by David Safier
The Bloomberg News story, Koch Brothers Flout Law Getting Richer With Secret Iran Sales, is filled with instances of immoral and illegal behavior on the part of the Koch Brothers' corporations. When you look at the preponderance of evidence, it's clear, the Koch Brothers are motivated by greed, not love of country, respect for the law or any moral virtues. Their libertarian, Tea Party philosophy is little more than their way of making sure they pay less taxes and get away with more illegal activity.
Yesterday I posted about Koch Oil defrauding both American Indians and the federal government by grossly underreporting the amount of crude they were pulling out of the ground. Today's story is more grisly.
Koch Pipeline Co. knew a portion of its Texas pipeline carrying liquid butane was badly corroded but didn't bother to fix it. "[O]ne expert, Edward Ziegler, likened it to Swiss cheese." Here's what happened.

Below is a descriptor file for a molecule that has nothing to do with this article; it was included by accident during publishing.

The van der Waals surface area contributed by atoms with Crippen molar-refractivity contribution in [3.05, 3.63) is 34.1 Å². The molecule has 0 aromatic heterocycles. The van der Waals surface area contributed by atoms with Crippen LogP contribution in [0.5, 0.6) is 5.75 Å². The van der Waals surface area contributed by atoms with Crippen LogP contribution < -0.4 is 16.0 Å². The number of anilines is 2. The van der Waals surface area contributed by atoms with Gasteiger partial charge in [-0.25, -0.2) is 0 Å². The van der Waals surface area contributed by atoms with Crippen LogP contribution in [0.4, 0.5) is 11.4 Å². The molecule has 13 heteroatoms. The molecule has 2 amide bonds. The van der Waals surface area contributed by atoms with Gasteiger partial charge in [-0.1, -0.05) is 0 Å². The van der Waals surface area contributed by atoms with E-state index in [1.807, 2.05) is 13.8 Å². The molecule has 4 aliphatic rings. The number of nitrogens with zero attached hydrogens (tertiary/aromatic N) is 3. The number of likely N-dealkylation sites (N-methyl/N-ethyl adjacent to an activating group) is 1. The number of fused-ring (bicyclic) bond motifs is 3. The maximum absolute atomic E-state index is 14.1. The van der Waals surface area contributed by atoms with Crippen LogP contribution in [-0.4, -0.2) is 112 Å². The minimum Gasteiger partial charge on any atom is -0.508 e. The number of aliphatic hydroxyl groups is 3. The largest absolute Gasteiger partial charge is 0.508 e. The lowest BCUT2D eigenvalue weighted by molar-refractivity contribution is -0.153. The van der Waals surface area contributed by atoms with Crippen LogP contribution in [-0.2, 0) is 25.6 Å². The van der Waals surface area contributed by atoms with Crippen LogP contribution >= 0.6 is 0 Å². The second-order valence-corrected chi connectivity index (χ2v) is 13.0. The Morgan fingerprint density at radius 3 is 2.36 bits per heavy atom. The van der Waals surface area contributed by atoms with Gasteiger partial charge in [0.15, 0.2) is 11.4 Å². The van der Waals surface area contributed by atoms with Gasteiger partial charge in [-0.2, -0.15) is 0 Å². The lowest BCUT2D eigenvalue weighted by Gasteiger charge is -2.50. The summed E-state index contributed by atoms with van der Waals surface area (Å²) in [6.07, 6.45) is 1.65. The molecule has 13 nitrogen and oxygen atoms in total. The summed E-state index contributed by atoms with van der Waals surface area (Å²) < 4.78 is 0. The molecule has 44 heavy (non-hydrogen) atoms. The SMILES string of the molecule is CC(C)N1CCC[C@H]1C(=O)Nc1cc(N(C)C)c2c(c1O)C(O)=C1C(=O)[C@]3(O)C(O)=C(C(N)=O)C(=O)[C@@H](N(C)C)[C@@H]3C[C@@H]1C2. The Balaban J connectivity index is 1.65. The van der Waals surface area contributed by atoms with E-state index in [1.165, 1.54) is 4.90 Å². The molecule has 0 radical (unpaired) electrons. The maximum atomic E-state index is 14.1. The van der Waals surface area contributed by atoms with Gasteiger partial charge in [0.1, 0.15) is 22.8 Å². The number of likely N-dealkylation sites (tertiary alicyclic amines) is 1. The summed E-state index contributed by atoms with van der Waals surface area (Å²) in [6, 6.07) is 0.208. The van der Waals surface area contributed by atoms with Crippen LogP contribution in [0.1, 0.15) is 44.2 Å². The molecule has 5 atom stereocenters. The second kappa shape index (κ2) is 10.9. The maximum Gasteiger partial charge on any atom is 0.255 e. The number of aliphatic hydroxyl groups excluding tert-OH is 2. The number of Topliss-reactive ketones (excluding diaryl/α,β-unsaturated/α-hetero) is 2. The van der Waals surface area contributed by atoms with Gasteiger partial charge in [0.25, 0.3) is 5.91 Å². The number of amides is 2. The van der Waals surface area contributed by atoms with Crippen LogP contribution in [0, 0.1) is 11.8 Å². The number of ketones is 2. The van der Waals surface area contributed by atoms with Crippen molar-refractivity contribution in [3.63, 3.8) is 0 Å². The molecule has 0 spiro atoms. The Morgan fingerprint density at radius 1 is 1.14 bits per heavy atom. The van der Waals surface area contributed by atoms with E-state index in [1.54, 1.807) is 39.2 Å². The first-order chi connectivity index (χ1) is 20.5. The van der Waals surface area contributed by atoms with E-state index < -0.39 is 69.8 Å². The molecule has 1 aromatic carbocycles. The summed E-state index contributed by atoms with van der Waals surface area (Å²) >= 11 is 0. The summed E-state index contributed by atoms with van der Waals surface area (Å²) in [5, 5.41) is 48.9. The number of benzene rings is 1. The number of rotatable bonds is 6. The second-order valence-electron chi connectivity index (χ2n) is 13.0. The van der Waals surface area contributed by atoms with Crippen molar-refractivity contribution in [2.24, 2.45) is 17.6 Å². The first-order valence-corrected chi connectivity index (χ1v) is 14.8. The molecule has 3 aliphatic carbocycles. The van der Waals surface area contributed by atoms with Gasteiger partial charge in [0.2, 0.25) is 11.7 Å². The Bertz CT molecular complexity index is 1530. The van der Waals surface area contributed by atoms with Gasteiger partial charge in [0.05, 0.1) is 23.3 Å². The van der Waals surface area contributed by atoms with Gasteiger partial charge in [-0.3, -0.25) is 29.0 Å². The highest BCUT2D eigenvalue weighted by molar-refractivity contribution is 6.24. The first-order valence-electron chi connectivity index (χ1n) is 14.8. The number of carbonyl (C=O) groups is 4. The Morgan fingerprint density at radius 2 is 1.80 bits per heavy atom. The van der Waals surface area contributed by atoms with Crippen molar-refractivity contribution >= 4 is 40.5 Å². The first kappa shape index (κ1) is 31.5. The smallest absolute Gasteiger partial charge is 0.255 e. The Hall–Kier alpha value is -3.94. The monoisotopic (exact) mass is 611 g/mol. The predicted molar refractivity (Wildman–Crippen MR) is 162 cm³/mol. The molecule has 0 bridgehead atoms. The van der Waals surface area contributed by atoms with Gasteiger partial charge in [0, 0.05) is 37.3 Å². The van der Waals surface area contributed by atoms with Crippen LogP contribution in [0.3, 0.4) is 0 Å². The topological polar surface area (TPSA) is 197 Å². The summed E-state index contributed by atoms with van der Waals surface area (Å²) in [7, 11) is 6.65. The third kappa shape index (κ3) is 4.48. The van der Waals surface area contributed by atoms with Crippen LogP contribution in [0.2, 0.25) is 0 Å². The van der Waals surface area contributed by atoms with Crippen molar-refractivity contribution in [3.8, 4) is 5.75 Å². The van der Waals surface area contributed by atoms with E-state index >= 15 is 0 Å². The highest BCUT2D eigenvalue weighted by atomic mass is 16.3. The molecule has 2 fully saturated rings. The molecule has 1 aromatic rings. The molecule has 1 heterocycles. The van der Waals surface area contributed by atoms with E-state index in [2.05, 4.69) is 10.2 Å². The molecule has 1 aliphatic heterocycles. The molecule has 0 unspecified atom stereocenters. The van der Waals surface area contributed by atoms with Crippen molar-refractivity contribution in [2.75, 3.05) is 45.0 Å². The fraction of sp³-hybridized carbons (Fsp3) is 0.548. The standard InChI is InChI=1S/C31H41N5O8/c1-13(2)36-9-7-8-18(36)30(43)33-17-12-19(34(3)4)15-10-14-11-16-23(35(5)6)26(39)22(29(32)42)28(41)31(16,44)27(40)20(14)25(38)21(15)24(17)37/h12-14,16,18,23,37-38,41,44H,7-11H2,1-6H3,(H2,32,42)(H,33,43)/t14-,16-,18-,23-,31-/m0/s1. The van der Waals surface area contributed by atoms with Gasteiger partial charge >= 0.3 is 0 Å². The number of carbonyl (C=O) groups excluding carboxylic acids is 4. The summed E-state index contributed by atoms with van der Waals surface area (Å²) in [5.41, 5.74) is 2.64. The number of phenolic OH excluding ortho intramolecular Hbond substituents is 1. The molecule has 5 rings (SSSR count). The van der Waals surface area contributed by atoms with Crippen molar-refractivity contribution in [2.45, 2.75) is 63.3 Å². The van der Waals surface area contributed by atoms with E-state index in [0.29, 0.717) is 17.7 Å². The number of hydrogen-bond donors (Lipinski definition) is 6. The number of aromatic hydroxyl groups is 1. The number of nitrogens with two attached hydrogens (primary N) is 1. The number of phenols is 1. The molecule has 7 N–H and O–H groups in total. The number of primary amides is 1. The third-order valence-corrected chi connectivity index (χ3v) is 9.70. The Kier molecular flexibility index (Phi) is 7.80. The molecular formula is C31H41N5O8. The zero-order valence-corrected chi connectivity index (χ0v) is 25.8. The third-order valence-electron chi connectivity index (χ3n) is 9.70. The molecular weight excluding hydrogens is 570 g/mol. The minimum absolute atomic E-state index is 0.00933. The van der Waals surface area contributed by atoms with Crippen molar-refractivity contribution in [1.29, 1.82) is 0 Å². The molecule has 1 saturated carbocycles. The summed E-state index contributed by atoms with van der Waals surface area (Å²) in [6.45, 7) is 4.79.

On Aug. 24, 1996, Danielle Smalley and her high school friend and neighbor Jason Stone, both 17, smelled gas outside Smalley’s mobile home in rural Lively, Texas, 50 miles southeast of Dallas. The house had no telephone, so they decided to drive the Smalley family’s pickup truck to a neighbor’s home to call 911.
They never made it.
The truck stalled after the couple drove into a fog-like cloud, says Danielle’s father, Danny Smalley, who watched them drive away. It was butane vapor, leaking from a corroded steel pipeline. Seconds later, as Danielle restarted the truck, the gas ignited into a fireball, burning Danielle and Jason to death.
During the trial, expert witness Edward Ziegler "told the jury that he’d never seen a company disregard safety to this extent in his more than 25-year career."
Why was this section of pipe, which was closed for 3 years, reopened? According to a memo sent from one exec to another, the reason was, it would mean $7 million a year for the company.
The jury awarded the parent who sued Koch $296 million, though he settled for an undisclosed amount to avoid, I suppose, the years of appeals.
If Koch Pipeline Co. had followed the regulations in place at the time, the deaths would have been prevented. But the Koch Brothers are obsessed, not with following regulations, but with gutting them.
“My overall concept is to minimize the role of government and to maximize the role of the private economy and maximize personal freedoms,” David Koch told the National Journal in May 1992.